To me, improving access to justice means making our profession more inclusive and centering the voices that have long been relegated to only the client. To bring the voices of impacted folks into the legal profession which will no doubt, in turn result in the betterment of our profession by bringing those who have been most impacted by it to the table.

What’s been a meaningful moment in your work with the Paralegal Program?

One of the most meaningful moments for me in working on this paralegal program was when I started working with the Legal Revolution. When I joined the team, this paralegal cohort had already begun their glasses and met me with such excitement and grace. As our first programmatic cohort, they have been the trailblazers for this Pipeline program and are the reason for its budding growth and success because of the example they set. When I think back on that time over a year ago, I think of how far they have come; the obstacles they have faced and overcome, the high scores and impressive academic credentials they earned, the graduations they got to attend to celebrate their accomplishments. Being part of the team that supported them and followed them through this journey has brought me countless meaningful moments. 

Who is a legal hero/mentor to you?

Thurgood Marshall has always been a legal hero to me. Using the power of the law as an advocacy tool to change systems, perceptions and rid the country of its injustices. I see what we are doing at the Legal Revolution as no different and as work to accomplish all of the same things. 

Jon Geffen 

What does Improving Access to Justice mean to you?

Improving access to justice means accepting that our legal system has historically excluded many marginalized individuals from pursuing and obtaining justice. Our legal systems are inherently flawed if only those with resources have the ability to seek to right wrongs committed against them.  By improving access, we validate the existence of our legal structures and the lives of those previously excluded.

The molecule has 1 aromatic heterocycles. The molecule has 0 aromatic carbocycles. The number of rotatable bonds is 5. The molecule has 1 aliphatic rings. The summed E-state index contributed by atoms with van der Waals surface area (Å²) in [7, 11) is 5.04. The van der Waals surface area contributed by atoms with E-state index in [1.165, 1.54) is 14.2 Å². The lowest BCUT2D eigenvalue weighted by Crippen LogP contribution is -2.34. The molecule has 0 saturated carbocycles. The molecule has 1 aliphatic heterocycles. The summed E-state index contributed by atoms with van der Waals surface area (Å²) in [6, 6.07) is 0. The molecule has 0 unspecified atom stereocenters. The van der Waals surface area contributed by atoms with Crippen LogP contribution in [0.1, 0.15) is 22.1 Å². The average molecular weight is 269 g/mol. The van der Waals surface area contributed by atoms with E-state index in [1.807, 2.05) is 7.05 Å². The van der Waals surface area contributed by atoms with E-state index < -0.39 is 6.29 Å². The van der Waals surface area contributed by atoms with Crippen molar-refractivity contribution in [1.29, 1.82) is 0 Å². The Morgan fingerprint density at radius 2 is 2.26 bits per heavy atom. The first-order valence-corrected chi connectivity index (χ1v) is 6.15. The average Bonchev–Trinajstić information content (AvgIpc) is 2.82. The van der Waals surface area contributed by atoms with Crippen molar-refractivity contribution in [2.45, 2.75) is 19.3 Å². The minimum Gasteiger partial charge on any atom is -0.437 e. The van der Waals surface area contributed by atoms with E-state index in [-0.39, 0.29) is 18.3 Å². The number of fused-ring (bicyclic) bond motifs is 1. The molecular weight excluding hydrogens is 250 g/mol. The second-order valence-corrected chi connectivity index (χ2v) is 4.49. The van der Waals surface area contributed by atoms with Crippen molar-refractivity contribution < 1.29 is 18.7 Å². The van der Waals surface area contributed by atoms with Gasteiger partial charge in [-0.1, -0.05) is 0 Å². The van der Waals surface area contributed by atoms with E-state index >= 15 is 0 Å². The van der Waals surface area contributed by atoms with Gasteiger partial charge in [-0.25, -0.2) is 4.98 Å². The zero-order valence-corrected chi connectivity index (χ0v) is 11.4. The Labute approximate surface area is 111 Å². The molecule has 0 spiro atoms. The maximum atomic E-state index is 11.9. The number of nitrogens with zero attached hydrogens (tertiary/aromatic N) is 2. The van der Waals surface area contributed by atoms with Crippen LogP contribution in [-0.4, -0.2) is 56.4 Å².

What’s been a meaningful moment in your work with the Paralegal Program?

I supervised the five currently incarcerated paralegal students in an internship in the Spring of 2023. The interns worked on actual legal cases for individuals who were not incarcerated. The interns were proud that—although they were incarcerated—they were able to work on real cases and help individuals who otherwise would not have access to legal assistance. On one occasion, I went to Shakopee prison and met with three interns, and we went over cases, case law and statutes in great detail. It felt like a normal meeting with interns even though we were monitored by a correctional officer within the prison. At the end of the semester, the interns drafted expungement pleadings for 22 cases. Those cases are filed and have hearing dates in the coming weeks and months. 

Who is a legal hero/mentor to you?

Brad Colbert. Brad is the Director of Legal Assistance for Minnesota Prisoners (LAMP) at Mitchell Hamline School of Law. I took LAMP in 1997 and it changed my life. I learned a tremendous amount about the criminal legal system in the United States and began working with incarcerated individuals. After meeting several clients in prison, I enjoyed working with my clients who were smart, thoughtful, and appreciative of my services. I've remained in close contact with Brad since that time and often lean on his experience and expertise.

Managing Editor
Elsa Cournoyer

Executive Editor

Joseph Satter